Okay, so I think that's it! If you find any mistakes in the pattern (especially as I wrote it down from memory, rather than as I knit it), please feel free to let me know!
Friday, 27 November 2009
An amazing thing happened last night - yarn and books came together in a way I couldn't have imagined being any better: a "Knitting Extravaganza" in an antique bookshop.
I heard about this over on the Stitch and Bitch London board on Ravelry - "
I was thinking, "Oh this will take maybe 5 minutes or so...", not realising that I was about to step into this:
It was so lovely - hanks of gorgeous yarn, the gold from the Georgian books sparkling on the shelves, the soft bookshop lighting, the lovely people showing off the fibres - it was heaven! I could have bought loads (and believe me, I wanted to) but settled on one skein of Louet Gems Fine/Sport Weight - a yarn that's not readily available in most London yarn shops.
In fact, most of the yarns there weren't readily available in most shops, which is what made it so special. I got the impression that the event was run by the very nice ladies who do The Good Yarn Stall in Spitalfields Market on Sundays, but there was also a woman selling mostly Habu Textiles yarns and kits. And then there was the most amazing piles of chasmere, yak, and goodness knows what else.
I had to be basically dragged away by my very tolerant husband. Books, yarn and a knitting-friendly husband - all good things to be thankful for.
Tuesday, 24 November 2009
I am up to a bit of a spring clean - about 7 or 8 months late, I know, but we are having people over for a little Thanksgiving celebration on Saturday (We are in England. Sadly no 2.5 days off from work.) and then a friend is coming all the way from Oz to stay for a while. It was time.
So, I am filing away stacks of unsorted mail, making stacks and stacks of books look tidy, scaring the dust bunnies out from under the sofa - and, of course, dealing with the untamed wave of wool, haberdashery and pages of knitting patterns that have engulfed the house.
This morning I decided that this major operation included everything down to the last, little pin. And so I made this:
Anyway, I like it and it will make a nice little addition to my newly organised desk. (Not that I need justification or anything.)
It is: the Donut Pincushion by Nevadamama, made with scraps of yarn and stuffed with dried lentils and some other bits of unwanted yarn too.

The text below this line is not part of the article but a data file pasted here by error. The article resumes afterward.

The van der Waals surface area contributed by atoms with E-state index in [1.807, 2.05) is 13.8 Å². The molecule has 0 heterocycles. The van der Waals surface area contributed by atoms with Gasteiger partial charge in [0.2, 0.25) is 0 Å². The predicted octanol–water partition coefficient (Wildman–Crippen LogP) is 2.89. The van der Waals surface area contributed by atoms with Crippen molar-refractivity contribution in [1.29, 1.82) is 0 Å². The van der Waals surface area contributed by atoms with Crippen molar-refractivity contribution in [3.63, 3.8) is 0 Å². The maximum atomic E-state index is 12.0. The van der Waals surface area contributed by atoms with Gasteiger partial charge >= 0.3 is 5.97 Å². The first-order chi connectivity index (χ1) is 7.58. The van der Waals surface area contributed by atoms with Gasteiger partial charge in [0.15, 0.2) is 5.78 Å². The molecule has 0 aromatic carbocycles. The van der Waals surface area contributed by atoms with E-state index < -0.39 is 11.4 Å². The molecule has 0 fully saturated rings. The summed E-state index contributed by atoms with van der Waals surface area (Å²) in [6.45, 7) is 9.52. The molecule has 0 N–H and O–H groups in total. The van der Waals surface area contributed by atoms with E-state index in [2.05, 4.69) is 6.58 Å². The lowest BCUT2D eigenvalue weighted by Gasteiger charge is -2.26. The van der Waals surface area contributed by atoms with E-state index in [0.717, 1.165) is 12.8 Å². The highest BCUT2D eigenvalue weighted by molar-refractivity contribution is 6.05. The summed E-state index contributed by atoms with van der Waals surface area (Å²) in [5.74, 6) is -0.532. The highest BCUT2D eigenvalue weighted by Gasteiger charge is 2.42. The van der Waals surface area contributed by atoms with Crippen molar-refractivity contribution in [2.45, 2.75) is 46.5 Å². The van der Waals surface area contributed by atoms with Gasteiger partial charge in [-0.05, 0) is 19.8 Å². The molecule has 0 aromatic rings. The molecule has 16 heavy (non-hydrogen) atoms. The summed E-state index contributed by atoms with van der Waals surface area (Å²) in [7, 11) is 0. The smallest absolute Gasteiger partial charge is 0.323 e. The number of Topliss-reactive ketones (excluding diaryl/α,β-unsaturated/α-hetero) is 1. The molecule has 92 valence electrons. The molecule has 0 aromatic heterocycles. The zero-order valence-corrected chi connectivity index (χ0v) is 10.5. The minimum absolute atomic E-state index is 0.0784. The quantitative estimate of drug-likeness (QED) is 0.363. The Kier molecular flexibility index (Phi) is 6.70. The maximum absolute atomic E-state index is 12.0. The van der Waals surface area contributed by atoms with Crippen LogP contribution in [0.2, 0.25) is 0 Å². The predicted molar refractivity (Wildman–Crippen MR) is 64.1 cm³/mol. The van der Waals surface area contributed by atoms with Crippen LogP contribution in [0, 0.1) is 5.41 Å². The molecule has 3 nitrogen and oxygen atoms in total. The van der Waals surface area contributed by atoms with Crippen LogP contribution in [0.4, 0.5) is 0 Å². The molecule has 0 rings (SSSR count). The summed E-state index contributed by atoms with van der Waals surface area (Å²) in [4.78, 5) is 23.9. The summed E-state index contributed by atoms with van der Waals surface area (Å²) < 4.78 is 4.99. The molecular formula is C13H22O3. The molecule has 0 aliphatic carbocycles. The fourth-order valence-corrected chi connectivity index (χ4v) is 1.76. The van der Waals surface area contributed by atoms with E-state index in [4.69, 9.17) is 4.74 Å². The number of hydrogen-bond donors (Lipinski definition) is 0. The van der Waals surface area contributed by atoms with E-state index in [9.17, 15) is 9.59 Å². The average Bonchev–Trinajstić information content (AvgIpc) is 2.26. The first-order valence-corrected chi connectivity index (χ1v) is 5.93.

Monday, 23 November 2009
Just back from the laundrette. We have a washing machine, but it's not big enough for our duvet (or comforter, depending what country you're in) so I lugged it along to the one down the road. Plus, they have a big dryer which is handy too.
So the big duvet is in the big dryer and with my cup of tea I settle in to knit while waiting. There was an older lady waiting for her drying too (it seems that she had washed her clothes at home, but brought them in to dry...). She hadn't said anything to me previously, but when she saw me get the sock (Smiley Socks on Ravelry) on double pointed needles out she tried to catch my eye. I smiled at her and then she went into this super-friendly chatter about how she didn't think young people knit anymore and how wonderful it was to see me doing it.
It's not the first time I've had older women come out of their London-barriers to speak to me about knitting - it especially happens on the tube, and I'm sure I'm not the only younger knitter to have experienced it.
The woman was lovely. She told me about how she has knit since she was a little four-year-old girl in Bosnia and how she came to the UK in the 1950s, where she had her children and continued to knit for them. She asked me about the sock pattern I was using and said that she never uses patterns herself - that she can just look at a garment and either replicate it or do something her own way. She said she used to knit a lot, but has trouble finding the 2-ply yarns that she used to use. I told her that these can often be found online, although it seemed to me that wouldn't be much help to her. She said she also used to crochet, embroider, make table cloths, and outfits for her daughters. It seems strange, but it felt like, I, the young knitter, was inspiring her, the experienced knitter, to get back into it! She seemed really nostalgic, telling me about how when she came to the UK in the 50s, it was actually cheaper to knit things yourself than buy them. And I, in turn, told her about how I like to re-knit charity shop sweaters.